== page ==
553. our cheerless reflections, to a better cause. it was assigned Ever before she was ;
554. ng? cannot be, they consoled themselves idea, that in she has yet had any positive 1
555. ne ; or> letter, regarding the ; as the time was so short and they concluded, in lov
556. ime was so short and they concluded, in love, and and rightly, that felt she was onl
557. ry word of h-is em- bodies the greatest wisdom. But papa, we " are interrupting you."
558. have to speak are at least all for your good they are so intended. ! 148 Evaline ; n
559. , by the way, had been, well by 11 this time, impressed on his memory. Jean Baptiste
560. well by 11 this time, impressed on his memory. Jean Baptiste," replied Evalina. " O !
561. yes ; that's it. I have got such a bad memory - for retaining foreign names ,, —Wel
562. nting. is ! 149 ; Why, is Eva, the call man over thirty and yet you he him young gr
563. —which makes hairs it worse/' " What matter a few grey ; they are no indication of
564. remarks— " think he " is too old for one of your age." uncle, the difference of
565. lder, I. Besides as he to is some years sense than he ought have more In my mind, two
566. ars sense than he ought have more In my mind, two young, giddy heads ought not unite
567. te their giddy hearts. I think a little prudence, which is invariably comes as years adv
568. h is invariably comes as years advance, one of the parties. very desirable in Don't
569. d. Shakespeare was a first very prudent man, and a of rate judge human nature. I An
570. prudent man, and a of rate judge human nature. I And apropos of the case in point wil
571. ure. I And apropos of the case in point will quote a passage from talk him : ' let s
572. rom Shakespeare 1 and now you follow As God made you he matched you/ it seems to me
573. not Wanting. i5i may conclude that you love the Frenchto man, and are bound Evalina
574. may conclude that you love the Frenchto man, and are bound Evalina was silent. marr
575. ed within her bosom limbs trembled with emotion, and her cheeks grew pale and flushed b
576. shed by turns. The three little words I love him, rushed from the heart to the regio
577. ompose her. He loved her too much in to cause her further pain. Wherefore, — 1 52 E
578. ed her too much in to cause her further pain. Wherefore, — 1 52 Evaline ; or, the
579. used you so but much I trouble of said, mind ; what have was well in- tended. surely
580. surely Allow me to then to ask — and time, you ought this have no difficulty in a
581. difficulty in answering — do you not love Charles, my partner for to like who has
582. as been some and who seems you so much? will He ' is young and handsome, and rich, s
583. force me to do what is so repugnant to love him ; my feelings. I don't ? how then c
584. m. you, social companion, bnt I, do not love please And were in order to my dear unc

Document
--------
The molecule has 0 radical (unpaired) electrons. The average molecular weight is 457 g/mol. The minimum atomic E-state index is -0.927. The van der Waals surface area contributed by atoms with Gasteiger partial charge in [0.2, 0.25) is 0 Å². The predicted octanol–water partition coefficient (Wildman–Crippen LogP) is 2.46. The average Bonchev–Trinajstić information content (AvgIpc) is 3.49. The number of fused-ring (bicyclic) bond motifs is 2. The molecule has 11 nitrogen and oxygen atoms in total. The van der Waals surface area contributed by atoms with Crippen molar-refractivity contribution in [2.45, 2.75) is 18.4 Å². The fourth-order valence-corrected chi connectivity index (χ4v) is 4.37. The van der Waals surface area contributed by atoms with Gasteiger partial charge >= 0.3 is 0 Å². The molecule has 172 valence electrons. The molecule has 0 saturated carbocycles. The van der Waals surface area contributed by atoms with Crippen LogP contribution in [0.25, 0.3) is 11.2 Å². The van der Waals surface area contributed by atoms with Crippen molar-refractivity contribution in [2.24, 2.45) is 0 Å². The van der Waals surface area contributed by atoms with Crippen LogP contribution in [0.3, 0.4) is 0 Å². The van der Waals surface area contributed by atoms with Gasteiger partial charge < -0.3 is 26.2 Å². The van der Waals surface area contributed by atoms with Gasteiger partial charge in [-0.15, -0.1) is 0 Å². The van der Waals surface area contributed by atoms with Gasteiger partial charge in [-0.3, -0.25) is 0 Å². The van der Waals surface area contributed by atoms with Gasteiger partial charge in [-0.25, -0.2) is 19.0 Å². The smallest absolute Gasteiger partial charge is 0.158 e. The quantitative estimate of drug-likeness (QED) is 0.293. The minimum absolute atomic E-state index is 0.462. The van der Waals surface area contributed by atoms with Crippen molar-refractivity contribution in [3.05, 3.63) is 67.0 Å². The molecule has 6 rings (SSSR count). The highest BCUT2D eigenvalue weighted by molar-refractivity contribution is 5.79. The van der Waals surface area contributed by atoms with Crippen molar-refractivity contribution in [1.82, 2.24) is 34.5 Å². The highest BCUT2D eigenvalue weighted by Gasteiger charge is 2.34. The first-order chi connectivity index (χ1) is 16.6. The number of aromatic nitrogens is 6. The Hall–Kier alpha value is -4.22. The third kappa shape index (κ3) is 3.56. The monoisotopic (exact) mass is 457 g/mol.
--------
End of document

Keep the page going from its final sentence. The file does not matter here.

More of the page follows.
585. affections of my heart? I feel sure you love me too much ' to force For what is me,
586. bliss, And " is a pattern of celestial peace.' " Let us pass him aside then/' said h
587. is, any young lady's fancy still, your happiness I should be consulted, and will urge on
588. ur happiness I should be consulted, and will urge on you no It further propositions
589. Jean Baptiste wrote a letter here, some time ago, superscribed Evalitie—is — 1 5
590. e if Frenchified, my permission to make change." mischief these changes bring What !"
591. d the affrighted girl. " Just keep your mind quiet ; it is not so bad as you think."
592. " If I you promise me to keep tranquil, will tell you all in a few words." Evestill,
593. s not and returned it to me, observing, same time,— I now see how correctly—that
594. and returned it to me, observing, same time,— I now see how correctly—that as a
595. s in his your name might be so rendered language. I regarded the I adventurer, for have
596. garded the I adventurer, for have not ; man as an much faith in those Frenchmen to
597. ring the ; name it Evalina turned up by chance and as wasy our own hand- writing, by c
598. had intended." Poor Evaline had by this time, grown deadly pale, which her uncle obs
599. —but he was caressing an unconscious being. She had were astir fainted off. The wh
600. e had were astir fainted off. The whole family with commotion. All retorato ; tives av
601. parched. presented a little A trembling man wine and water. She sipped the tered ph
602. at Eva has been taken suddenly ill, and will I not be able to return take her to all
603. hus- r58 Ev aline ; all or, band, " and will be well. I under- stand her case. See,
604. o her cheeks, and her pulse much out of time. dear, I In a few minutes more, my care
605. dear, I In a few minutes more, my care, will consign her to your and to that of the
606. his fiery hand, and smote the heart of one he would have been the last to injure.
607. r to your bed-room, Emma, and the girls will help you to undress her." daughters acc
608. hy, forget ! all about it." Well, never mind I Just sip a little of this nice potion
609. nd then settle yourself to sleep again. will Your all pulse beats nicely, and you be
610. reamy wander- ; Weighed and ings of the mind, not Wanting. 161 in which she lisped v
611. s me," said her uncle, to the in answer many wishes to which she " to had given expr
612. to the rest." " You may as well set her mind at ease by refuse to do so telling* her
613. ply, for think, as your aunt says, your mind. cause will contribute to settle Well,
614. or think, as your aunt says, your mind. cause will contribute to settle Well, of the